32-bit profiling
       32-bit profiling may be used  with  dynamically	linked	executables,  but  care  must  be
       applied.  In  32-bit profiling, shared objects cannot be profiled with gprof. Thus, when a
       profiled, dynamically linked program is executed, only the main portion of  the	image  is
       sampled. This means that all time spent outside of the main object, that is, time spent in
       a shared object, will not be included in the profile summary; the total time reported  for
       the program may be less than the total time used by the program.

       Because	the  time  spent  in  a  shared object cannot be accounted for, the use of shared
       objects should be minimized whenever a program is profiled with	gprof.	If  desired,  the
       program	should be linked to the profiled version of a library (or to the standard archive
       version if no profiling version is available), instead of the shared object to get profile
       information  on the functions of a library. Versions of profiled libraries may be supplied
       with the system in the /usr/lib/libp directory. Refer to compiler driver documentation  on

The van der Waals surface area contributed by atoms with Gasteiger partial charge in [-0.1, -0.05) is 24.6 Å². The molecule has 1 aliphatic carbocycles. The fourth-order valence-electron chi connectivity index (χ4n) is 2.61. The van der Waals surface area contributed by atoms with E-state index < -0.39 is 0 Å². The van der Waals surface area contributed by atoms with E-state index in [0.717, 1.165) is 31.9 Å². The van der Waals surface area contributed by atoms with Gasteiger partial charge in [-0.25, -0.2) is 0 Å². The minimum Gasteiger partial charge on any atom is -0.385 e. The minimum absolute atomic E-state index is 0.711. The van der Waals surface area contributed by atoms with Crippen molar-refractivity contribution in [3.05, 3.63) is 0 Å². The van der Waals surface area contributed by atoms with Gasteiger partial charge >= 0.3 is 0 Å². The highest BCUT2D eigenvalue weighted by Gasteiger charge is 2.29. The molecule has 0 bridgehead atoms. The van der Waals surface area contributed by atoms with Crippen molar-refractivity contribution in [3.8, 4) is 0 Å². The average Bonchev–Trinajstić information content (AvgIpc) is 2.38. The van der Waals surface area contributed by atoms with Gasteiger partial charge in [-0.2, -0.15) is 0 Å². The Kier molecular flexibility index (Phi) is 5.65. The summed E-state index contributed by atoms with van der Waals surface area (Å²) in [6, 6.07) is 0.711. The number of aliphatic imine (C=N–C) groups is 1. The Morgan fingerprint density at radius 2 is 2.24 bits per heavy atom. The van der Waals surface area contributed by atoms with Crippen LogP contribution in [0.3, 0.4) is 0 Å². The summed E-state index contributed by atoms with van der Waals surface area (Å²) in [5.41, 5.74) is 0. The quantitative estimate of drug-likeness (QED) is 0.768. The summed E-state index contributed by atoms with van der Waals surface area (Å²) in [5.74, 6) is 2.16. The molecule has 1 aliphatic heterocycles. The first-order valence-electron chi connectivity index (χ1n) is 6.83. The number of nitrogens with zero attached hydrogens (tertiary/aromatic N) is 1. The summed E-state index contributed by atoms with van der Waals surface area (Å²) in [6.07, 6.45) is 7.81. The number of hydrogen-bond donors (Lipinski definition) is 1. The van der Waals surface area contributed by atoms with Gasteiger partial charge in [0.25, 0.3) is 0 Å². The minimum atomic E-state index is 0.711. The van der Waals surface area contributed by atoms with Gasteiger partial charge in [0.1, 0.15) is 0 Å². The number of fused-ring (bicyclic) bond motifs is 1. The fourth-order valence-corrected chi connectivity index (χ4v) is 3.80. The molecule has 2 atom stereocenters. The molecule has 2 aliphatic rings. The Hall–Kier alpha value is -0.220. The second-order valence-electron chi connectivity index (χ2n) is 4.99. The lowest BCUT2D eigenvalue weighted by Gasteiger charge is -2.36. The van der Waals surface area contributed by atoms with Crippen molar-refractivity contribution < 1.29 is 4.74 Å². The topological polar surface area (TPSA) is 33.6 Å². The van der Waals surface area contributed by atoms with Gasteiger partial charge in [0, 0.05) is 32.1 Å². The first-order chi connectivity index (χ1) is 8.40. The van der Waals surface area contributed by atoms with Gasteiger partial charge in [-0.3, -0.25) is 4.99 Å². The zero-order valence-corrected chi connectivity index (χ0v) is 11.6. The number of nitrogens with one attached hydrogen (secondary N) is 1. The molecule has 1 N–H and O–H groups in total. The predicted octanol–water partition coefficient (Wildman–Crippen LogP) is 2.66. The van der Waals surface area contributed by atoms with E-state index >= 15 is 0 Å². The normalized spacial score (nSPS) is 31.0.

Consider  an extreme case. A profiled program dynamically linked with the shared C library
       spends 100 units of time in some libc routine, say, malloc(). Suppose malloc()  is  called
       only  from  routine B  and  B consumes only 1 unit of time. Suppose further that routine A
       consumes 10 units of time, more than any other routine in the main (profiled)  portion  of
       the image. In this case, gprof will conclude that most of the time is being spent in A and
       almost no time is being spent in B. From this it will be almost impossible  to  tell  that
       the  greatest improvement can be made by looking at routine B and not routine A. The value
       of the profiler in this case is severely degraded; the solution is to use archives as much
       as possible for profiling.

       Parents	which  are  not themselves profiled will have the time of their profiled children
       propagated to them, but they will appear to be spontaneously  invoked  in  the  call-graph
       listing, and will not have their time propagated further. Similarly, signal catchers, even
       though profiled, will appear to be spontaneous (although for more  obscure  reasons).  Any
       profiled  children  of signal catchers should have their times propagated properly, unless
       the signal catcher was invoked during the execution of the  profiling  routine,	in  which
       case all is lost.

SunOS 5.11				    8 Feb 2007					 gprof(1)

All times are GMT -4. The time now is 05:08 AM.

Unix & Linux Forums Content Copyrightę1993-2018. All Rights Reserved.
Show Password